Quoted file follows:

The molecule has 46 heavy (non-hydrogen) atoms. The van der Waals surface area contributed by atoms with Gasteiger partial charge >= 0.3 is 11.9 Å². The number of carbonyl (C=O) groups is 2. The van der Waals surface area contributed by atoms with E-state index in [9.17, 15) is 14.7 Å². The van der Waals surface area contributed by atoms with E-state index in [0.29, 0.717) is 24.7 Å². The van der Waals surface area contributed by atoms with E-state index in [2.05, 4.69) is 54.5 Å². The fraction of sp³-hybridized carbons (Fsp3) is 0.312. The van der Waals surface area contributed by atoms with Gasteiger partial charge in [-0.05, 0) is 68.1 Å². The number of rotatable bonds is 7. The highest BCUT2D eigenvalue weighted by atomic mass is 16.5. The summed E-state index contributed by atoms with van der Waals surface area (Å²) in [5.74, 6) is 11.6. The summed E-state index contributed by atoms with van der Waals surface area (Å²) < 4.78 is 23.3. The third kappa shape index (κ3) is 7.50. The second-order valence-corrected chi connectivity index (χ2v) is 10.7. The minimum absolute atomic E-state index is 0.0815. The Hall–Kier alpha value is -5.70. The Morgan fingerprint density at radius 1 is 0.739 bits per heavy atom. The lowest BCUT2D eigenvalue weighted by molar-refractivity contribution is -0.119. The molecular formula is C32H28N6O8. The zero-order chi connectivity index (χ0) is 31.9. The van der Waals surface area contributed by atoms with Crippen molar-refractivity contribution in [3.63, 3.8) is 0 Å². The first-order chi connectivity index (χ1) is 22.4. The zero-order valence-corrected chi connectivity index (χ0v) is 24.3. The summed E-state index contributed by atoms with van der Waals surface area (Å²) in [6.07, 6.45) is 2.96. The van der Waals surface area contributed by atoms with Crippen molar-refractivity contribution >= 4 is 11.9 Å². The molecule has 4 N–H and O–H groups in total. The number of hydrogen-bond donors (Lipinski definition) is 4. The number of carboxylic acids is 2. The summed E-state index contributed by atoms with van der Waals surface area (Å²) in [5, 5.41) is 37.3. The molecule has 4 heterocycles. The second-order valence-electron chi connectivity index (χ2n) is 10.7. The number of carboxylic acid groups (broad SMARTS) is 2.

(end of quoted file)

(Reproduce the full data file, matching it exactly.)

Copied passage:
The molecule has 46 heavy (non-hydrogen) atoms. The van der Waals surface area contributed by atoms with Gasteiger partial charge >= 0.3 is 11.9 Å². The number of carbonyl (C=O) groups is 2. The van der Waals surface area contributed by atoms with E-state index in [9.17, 15) is 14.7 Å². The van der Waals surface area contributed by atoms with E-state index in [0.29, 0.717) is 24.7 Å². The van der Waals surface area contributed by atoms with E-state index in [2.05, 4.69) is 54.5 Å². The fraction of sp³-hybridized carbons (Fsp3) is 0.312. The van der Waals surface area contributed by atoms with Gasteiger partial charge in [-0.05, 0) is 68.1 Å². The number of rotatable bonds is 7. The highest BCUT2D eigenvalue weighted by atomic mass is 16.5. The summed E-state index contributed by atoms with van der Waals surface area (Å²) in [5.74, 6) is 11.6. The summed E-state index contributed by atoms with van der Waals surface area (Å²) < 4.78 is 23.3. The third kappa shape index (κ3) is 7.50. The second-order valence-corrected chi connectivity index (χ2v) is 10.7. The minimum absolute atomic E-state index is 0.0815. The Hall–Kier alpha value is -5.70. The Morgan fingerprint density at radius 1 is 0.739 bits per heavy atom. The lowest BCUT2D eigenvalue weighted by molar-refractivity contribution is -0.119. The molecular formula is C32H28N6O8. The zero-order chi connectivity index (χ0) is 31.9. The van der Waals surface area contributed by atoms with Crippen molar-refractivity contribution in [3.63, 3.8) is 0 Å². The first-order chi connectivity index (χ1) is 22.4. The zero-order valence-corrected chi connectivity index (χ0v) is 24.3. The summed E-state index contributed by atoms with van der Waals surface area (Å²) in [6.07, 6.45) is 2.96. The van der Waals surface area contributed by atoms with Crippen molar-refractivity contribution >= 4 is 11.9 Å². The molecule has 4 N–H and O–H groups in total. The number of hydrogen-bond donors (Lipinski definition) is 4. The number of carboxylic acids is 2. The summed E-state index contributed by atoms with van der Waals surface area (Å²) in [5, 5.41) is 37.3. The molecule has 4 heterocycles. The second-order valence-electron chi connectivity index (χ2n) is 10.7. The number of carboxylic acid groups (broad SMARTS) is 2.